While the pound’s slide has accelerated in recent days, the currency has fallen steadily against the dollar for more than a year as investors sought the security of U.S. assets amid the economic shocks from the pandemic and the war in Ukraine.

The British currency has dropped more than 24% against the dollar since its recent peak of $1.4181 on May 27, 2021.

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37 firms get licences to produce 762.3MW

37 firms get licences to produce 762.3MW

Fresh licenses and permits have been issued to 37 companies to produce a total of 762.3 megawatts of electricity in order to boost power supply across the country, data obtained from the Nigerian Electricity Regulatory Commission showed.

An analysis of the commission’s latest Fourth Quarter 2021 Report on Sunday also indicated that the metering of power users dropped by 71.86 per cent when compared to the number of those who were metered by power distribution companies in the preceding quarter.

In the new report, the NERC said, “The commission approved the issuance of four new generation licenses with a total nameplate capacity of 508.5MW and the renewal of two existing licences in 2021/Q4.

“The commission also granted an aggregate capacity of 253.75MW captive power generation permit to eight companies and approved 25 mini-grid permits.”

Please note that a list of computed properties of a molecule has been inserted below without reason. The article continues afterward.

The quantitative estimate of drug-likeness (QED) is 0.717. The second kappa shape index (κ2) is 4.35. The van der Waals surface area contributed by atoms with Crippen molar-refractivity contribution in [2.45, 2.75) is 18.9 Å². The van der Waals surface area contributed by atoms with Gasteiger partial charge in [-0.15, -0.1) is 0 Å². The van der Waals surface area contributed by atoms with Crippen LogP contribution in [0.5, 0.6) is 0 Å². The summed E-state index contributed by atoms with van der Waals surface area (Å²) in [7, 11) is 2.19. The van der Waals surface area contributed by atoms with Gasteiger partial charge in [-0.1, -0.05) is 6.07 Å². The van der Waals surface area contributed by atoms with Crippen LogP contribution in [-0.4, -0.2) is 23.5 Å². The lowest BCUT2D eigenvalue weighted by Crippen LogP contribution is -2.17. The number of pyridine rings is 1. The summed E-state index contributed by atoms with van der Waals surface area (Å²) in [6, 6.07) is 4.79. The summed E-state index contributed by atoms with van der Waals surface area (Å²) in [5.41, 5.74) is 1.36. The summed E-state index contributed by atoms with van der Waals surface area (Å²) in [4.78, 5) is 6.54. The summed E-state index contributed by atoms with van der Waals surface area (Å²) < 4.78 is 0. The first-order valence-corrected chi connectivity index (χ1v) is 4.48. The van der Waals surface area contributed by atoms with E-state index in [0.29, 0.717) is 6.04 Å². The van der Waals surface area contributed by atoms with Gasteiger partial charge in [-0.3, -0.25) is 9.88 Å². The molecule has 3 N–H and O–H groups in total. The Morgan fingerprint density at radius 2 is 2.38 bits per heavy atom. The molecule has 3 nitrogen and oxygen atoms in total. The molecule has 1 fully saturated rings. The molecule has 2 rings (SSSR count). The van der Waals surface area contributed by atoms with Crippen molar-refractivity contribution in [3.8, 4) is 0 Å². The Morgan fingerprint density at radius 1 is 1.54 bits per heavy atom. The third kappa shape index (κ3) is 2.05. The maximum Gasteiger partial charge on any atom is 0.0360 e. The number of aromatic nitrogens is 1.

It stated that 46 metering service providers consisting of 17 installers, 15 manufactures, two vendors and 12 importers were also approved by the commission in 2021/Q4

“The commission granted a total of 85 licenses and permits in 2021/Q4,” the report stated.

On metering, it stated that the huge metering gap for end-use customers was still a key challenge in the industry.

“A total of 81,084 meters were installed in 2021/Q4, as compared to the 288,154 meters installed in 2021/Q3,” the NERC stated.

Providing an explanation for this, it said, “The reduction in the number of meter installations in 2021/Q4 was largely driven by the winding down of the NMMP (National Mass Metering Programme) phase zero.

“The commission’s records indicate that, of the 10,514,582 registered energy customers as at December 2021, only 4,773,217 (45.40 per cent) have been metered compared to 42.93 per cent metering as at September 2021.”

It, however, stated that as a safeguard against overbilling of unmetered customers via estimation, the commission had set maximum limits to the amount of energy (energy caps in kWh) that might be billed to unmetered customers.

“The cap for each customer is set based on the customer category, consumption of metered customers on the same feeder and the customer’s tariff band.” the NERC stated.